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Vancouverism is much more than a style of building, it encompasses an entire perspective toward urban planning characterized by mixed-use development and the preservation of views and green space. The steel and glass towers that have famously been attributed to Vancouver's skyline are just one part of a master plan to encourage high-density occupancy in a community that is walkable, has plenty of parks, and maintains view corridors for all to enjoy. Due to the success of this mentality, other cities are adopting Vancouverism as a means to redevelop their own downtown cores.[1]


First CPR survey of downtown Vancouver

The notion of Vancouverism is a direct result of geographical and infrastructure constraints that are unique to downtown Vancouver. Bordered by water on three sides and without a major highway through this corridor, Planners and designers needed to revitalize the downtown core while coping with these challenges. The Exposition of 1986 would serve as the catalyst for redefining the downtown core from an industrial wasteland to an urban playground. Vancouver's West End is the city's first high-density community, however it wasn't until the redevelopment of the Exposition 86 lands that Vancouver's downtown began to take shape as it is famously recognized today.[2]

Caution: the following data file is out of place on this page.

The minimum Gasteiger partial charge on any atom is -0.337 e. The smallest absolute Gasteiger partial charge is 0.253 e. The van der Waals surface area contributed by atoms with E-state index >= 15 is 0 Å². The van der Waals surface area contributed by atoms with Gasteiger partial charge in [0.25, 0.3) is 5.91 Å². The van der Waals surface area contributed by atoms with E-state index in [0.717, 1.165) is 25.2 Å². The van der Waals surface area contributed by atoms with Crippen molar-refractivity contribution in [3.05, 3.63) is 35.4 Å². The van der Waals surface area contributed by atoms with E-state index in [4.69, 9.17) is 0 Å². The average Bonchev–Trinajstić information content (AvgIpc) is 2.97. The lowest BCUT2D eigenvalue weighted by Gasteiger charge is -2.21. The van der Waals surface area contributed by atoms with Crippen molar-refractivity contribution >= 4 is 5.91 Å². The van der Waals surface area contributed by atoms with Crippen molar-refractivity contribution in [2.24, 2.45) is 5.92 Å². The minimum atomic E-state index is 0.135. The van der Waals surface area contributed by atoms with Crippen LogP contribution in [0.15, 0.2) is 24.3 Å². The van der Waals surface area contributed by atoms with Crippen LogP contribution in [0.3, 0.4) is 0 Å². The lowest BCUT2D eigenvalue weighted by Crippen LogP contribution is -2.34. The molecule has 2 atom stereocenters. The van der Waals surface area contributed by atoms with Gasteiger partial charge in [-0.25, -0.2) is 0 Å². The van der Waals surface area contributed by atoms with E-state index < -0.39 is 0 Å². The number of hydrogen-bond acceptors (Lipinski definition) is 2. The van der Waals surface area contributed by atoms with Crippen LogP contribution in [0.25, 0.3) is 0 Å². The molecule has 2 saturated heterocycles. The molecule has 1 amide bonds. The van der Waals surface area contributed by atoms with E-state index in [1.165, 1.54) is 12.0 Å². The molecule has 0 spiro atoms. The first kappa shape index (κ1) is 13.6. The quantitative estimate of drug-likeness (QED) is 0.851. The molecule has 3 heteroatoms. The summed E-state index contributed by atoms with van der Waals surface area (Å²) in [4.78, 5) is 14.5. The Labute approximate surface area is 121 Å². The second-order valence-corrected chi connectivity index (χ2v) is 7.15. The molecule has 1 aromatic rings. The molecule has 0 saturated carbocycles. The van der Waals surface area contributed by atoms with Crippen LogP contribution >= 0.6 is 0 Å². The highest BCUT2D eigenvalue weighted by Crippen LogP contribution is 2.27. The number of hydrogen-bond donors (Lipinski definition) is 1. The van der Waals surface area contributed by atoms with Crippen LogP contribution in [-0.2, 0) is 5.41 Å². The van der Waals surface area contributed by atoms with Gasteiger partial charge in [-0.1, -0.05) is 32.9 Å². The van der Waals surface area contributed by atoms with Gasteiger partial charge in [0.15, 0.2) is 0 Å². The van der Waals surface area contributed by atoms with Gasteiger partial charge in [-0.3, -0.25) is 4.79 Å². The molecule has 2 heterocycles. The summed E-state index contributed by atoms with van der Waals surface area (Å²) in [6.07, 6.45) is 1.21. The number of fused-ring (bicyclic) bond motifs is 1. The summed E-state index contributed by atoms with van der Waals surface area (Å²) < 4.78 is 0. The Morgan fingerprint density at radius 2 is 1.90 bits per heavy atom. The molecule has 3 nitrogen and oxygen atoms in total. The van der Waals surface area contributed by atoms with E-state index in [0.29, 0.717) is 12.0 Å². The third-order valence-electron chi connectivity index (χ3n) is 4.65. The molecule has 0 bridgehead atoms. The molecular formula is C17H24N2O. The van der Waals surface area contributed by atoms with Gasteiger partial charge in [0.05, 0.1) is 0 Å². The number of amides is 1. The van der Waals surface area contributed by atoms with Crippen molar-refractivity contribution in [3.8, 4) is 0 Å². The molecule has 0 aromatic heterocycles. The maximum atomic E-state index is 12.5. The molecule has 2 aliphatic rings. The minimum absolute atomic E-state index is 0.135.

Concord Pacific

Redevelopment along False Creek

Two years after Expo 86 the British Columbia government sold the land in which the Expo was held to Hong Kong entrepreneur Li Ka-Shing for the bargain price of $145 million. His newly founded company Concord Pacific than began the controversial task of urban renewel along parcels of land bordering False Creek, (a project that still continues to this day). Through the use of towering (and shiny) condominium buildings, Concord Pacific was able to create 15 000 homes on just 44 acres of land. More importantly, they were able to succeed in revitalizing Vancouver's core.